At wavelengths shorter than a few centimetres, extra-galactic sources generally prove to be too variable to be useful as flux density calibrators. So at these wavelengths, the blackbody emission from the planets are often used as flux standards. The two most commonly used planets for the ATCA at 3mm are Mars and Uranus. Note Jupiter is too large for use as an ATCA flux density calibrator. Neptune would also be a possible flux density calibrator. However Neptune is quite close to and half the strength of Uranus, and so does not offer anything over Uranus.

Uranus is the preferred flux density calibrator for the ATCA. Mars is less suitable for a number of reasons: some models of Mars’ average brightness temperature suggest variations in the temperature of up to 10% as a result of Mars’ diurnal rotation, its distance from the Sun and the viewing geometry of Earth-based observers. Definitive measurements and confirmation of these models are poorly studied in the literature. Depending on its distance and the array configuration, structure on Mars is also readily detected with the ATCA: Mars has hot equatorial and cold polar regions.

Details of planet rise and set times can be determined at
http://www.parkes.atnf.csiro.au/cgi-bin/utilities/planets.cgi. Bandpass calibration

Bright extragalactic continuum sources (such as 0537-441, 1253-055, or 1921-293) are useful for bandpass and delay calibration as well as pointing. A 15 minute integration will usually provide an adequate bandpass, except at the narrowest bandwidths where extra time should be allowed. Refer to the ATNF calibrator catalogue and use the form to select bright sources (by specifying a lower limit to the flux density) near your target source – but be sure to avoid CenA, i.e., 1322-427 at cm wavelengths and other sources with large “defects” (see catalogue webpages for details) at your frequency in your array, and resolved planets. Gain calibration

To find the nearest gain calibrator to your source, use the position and flux-limited calibrator online search engine from the ATNF calibrator catalogue. The list of calibrators interrogated by this engine includes OVRO and BIMA sources, which will be useful for observations of sources north of -30^\circ.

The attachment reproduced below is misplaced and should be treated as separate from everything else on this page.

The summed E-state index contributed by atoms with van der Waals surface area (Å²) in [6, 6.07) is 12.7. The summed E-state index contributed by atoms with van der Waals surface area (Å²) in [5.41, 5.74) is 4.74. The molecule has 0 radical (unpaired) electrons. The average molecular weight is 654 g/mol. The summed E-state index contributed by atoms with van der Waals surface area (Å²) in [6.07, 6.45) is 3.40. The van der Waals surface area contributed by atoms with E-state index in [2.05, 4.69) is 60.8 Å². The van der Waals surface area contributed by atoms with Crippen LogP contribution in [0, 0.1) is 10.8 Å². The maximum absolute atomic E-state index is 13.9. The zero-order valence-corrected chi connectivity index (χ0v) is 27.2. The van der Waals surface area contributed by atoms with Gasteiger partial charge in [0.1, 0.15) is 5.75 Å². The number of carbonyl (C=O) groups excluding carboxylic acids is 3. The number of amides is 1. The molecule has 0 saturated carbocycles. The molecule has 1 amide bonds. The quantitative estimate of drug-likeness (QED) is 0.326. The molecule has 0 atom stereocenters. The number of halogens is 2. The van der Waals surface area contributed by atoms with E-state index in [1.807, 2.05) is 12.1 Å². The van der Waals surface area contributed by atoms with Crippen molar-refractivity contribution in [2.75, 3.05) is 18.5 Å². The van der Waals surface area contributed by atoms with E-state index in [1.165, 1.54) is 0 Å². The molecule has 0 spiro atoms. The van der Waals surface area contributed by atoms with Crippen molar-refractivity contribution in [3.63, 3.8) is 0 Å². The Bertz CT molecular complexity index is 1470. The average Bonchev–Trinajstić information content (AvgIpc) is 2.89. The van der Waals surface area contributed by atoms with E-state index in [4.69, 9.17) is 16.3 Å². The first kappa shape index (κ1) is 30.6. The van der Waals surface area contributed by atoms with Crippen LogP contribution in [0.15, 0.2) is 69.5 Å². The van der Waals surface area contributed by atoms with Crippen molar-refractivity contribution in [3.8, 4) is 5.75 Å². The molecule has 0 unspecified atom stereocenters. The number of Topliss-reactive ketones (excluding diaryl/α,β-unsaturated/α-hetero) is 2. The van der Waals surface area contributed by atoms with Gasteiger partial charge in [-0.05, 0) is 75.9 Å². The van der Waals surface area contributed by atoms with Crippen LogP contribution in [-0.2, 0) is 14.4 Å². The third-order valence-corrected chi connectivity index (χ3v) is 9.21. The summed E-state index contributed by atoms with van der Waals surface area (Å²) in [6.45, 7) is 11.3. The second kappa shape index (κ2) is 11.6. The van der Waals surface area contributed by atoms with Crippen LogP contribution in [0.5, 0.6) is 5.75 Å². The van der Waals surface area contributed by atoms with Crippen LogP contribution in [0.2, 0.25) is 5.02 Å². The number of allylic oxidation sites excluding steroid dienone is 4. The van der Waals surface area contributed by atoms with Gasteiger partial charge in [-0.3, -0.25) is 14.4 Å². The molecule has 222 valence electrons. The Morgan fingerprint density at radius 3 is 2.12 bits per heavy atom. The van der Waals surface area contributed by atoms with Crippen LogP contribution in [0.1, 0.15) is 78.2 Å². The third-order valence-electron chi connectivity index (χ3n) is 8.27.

The spatial and time separation of source and phase calibrator measurements has a strong dependence on telescope configuration and the atmospheric conditions. The ATNF online calibrator cycle calculator can be used to estimate of the rate of gain calibrator measurements for a number of different phase decorrelation percentages.

Daytime observations, or observations with long baselines should require much more frequent gain calibration measurements than those made during nighttime observations and with compact configurations.

A technique that can be applied at frequencies and array configurations where decorrelation is severe, is to observe a relatively weak (0.5 Jy) ‘test’ quasar, near the target source, in addition to your gain calibrator.

The test quasar should show up if the gain calibration is adequate and it is possible to determine whether a non-detection is due to a weak source or just bad phases. Another reason to observe a second (not necessarily weak) quasar is to check the reliability of phase referencing. The observation would consist of a mosaic of source, gain-cal, and test quasar that is repeated every 5 minutes. Pointing calibration

Regular pointing checks (every hour or so) are essential because of the small size of the ATCA primary beam at mm wavelengths. Pointing corrections are valid within an area with a diameter of around 15-20 degrees, centred on the azimuth/elevation of the pointing scan.

To refine your pointing during your observation, it is best to choose a pointing calibrator near your target source (within 10^\circ if possible), not only because the pointing changes with position, but also because you will want to observe it throughout your run. Generally, any quasar with a flux density of 100 mJy or more will suffice. Paddle (vane) calibration

At millimetre wavelengths, the atmosphere can no longer be approximated as perfectly transparent. It degrades overall sensitivity in two ways: the atmosphere emits radiation, and so raises the system temperature, and the atmosphere attenuates the astronomical signal. For ATCA at 3mm wavelength, the effect of the atmospheric opacity is corrected for via a measurement of the effective system temperature - the the so-called "above atmosphere" system temperature. More details are available in the MIRIAD User Guide.

The ATCA uses the chopper wheel method (also call paddle or vane calibration) in its 3mm system to determine an above atmosphere system temperature. This involves placing an ambient load (paddle) in front of the receiver horn. This is a standard procedure at 3mm wavelengths for placing the amplitudes on a brightness temperature scale. You will need to include periodic paddle measurements in your schedule file — about every 10–20 minutes. The entire paddle scan takes about 2 minutes.

Users Guide last modified on 2013-02-18 04:17:11